And as it is of great importance not to allow litigants who have succeeded in the High Courts to be has passed by further appeals when there is nothing at stake but amounts of money which the Indian Legislature has decided to be too small to give a right of appeal, their Lordships will humbly advise His Majesty to dismiss the appeal.
9. Their Lordships however expressed their opinion that the section in question was
clearly intended to meet special cases, such, for example, as those in which the point in dispute is not measurable by money though it may be of great public or private importance,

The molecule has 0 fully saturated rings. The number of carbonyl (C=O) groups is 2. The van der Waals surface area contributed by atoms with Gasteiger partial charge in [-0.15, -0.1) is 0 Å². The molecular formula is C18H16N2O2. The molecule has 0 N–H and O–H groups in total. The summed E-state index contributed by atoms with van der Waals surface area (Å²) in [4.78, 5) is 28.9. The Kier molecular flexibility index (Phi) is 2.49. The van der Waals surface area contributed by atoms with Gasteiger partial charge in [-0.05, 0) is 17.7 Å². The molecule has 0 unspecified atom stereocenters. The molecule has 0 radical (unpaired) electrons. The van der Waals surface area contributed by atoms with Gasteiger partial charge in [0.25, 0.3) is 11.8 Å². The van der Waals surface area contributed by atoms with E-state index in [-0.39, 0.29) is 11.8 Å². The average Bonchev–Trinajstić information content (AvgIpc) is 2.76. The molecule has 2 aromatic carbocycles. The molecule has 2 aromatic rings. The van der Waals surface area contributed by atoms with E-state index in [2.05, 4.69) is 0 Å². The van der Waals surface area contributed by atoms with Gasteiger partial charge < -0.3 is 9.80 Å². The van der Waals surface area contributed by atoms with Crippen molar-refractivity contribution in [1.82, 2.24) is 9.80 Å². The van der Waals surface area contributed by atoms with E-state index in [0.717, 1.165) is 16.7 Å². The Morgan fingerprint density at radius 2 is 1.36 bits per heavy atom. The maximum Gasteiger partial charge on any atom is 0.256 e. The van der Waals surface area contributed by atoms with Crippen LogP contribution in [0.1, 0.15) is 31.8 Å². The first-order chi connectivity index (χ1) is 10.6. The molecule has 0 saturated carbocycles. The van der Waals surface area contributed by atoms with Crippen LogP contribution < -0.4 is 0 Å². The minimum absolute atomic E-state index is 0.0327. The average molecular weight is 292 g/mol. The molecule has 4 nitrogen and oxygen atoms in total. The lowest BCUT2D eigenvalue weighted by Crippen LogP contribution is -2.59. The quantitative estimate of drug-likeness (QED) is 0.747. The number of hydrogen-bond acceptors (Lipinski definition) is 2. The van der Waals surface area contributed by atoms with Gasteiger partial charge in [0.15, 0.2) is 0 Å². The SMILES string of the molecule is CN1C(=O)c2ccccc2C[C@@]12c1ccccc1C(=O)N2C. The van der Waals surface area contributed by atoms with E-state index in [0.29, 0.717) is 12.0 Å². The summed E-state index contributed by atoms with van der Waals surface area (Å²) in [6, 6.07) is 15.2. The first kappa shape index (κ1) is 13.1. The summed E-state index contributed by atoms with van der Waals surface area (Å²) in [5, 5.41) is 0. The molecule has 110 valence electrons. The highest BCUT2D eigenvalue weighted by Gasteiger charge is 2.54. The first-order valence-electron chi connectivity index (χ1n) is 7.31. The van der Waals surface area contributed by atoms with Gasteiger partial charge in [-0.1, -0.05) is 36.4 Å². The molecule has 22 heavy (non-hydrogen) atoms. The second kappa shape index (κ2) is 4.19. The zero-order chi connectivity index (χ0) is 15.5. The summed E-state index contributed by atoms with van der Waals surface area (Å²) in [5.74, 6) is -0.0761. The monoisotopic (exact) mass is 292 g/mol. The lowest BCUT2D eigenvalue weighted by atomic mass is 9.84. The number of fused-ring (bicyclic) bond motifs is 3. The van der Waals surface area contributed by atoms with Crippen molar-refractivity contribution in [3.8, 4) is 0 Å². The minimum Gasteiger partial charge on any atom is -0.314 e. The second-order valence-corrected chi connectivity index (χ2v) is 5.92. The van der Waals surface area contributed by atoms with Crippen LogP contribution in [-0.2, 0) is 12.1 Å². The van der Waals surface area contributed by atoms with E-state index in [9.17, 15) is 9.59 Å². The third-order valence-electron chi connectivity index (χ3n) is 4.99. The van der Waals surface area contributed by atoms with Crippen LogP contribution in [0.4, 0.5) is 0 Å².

10. The above view appears to have been re-affirmed by Lord Buckmaster in Radha Krishna Ayyar v. Swaminatha Ayyar A.I.R. 1921 P.C. 25 at p. 295 (of 44 Mad.).
It is plain that there may be certain cases in which it is impossible to define in money value, the exact character of the dispute; there are questions, as for example, those relating to religious rights and ceremonies, to caste and family rights or such matters as the reduction of the capital of the companies as well as questions of wide public importance in which the subject matter in dispute cannot be reduced into actual terms of money,
11. The cases referred to here are only illustrative and not exhaustive. It has been held in numerous cases that powers under this section should be sparingly used that in order to entitle a party to the benefit of this section, the case should involve not only a question of law but a question of general principle. In Benoy Krishna v. Satish Chandra : AIR1927Cal481 Chatterjea, J., observes: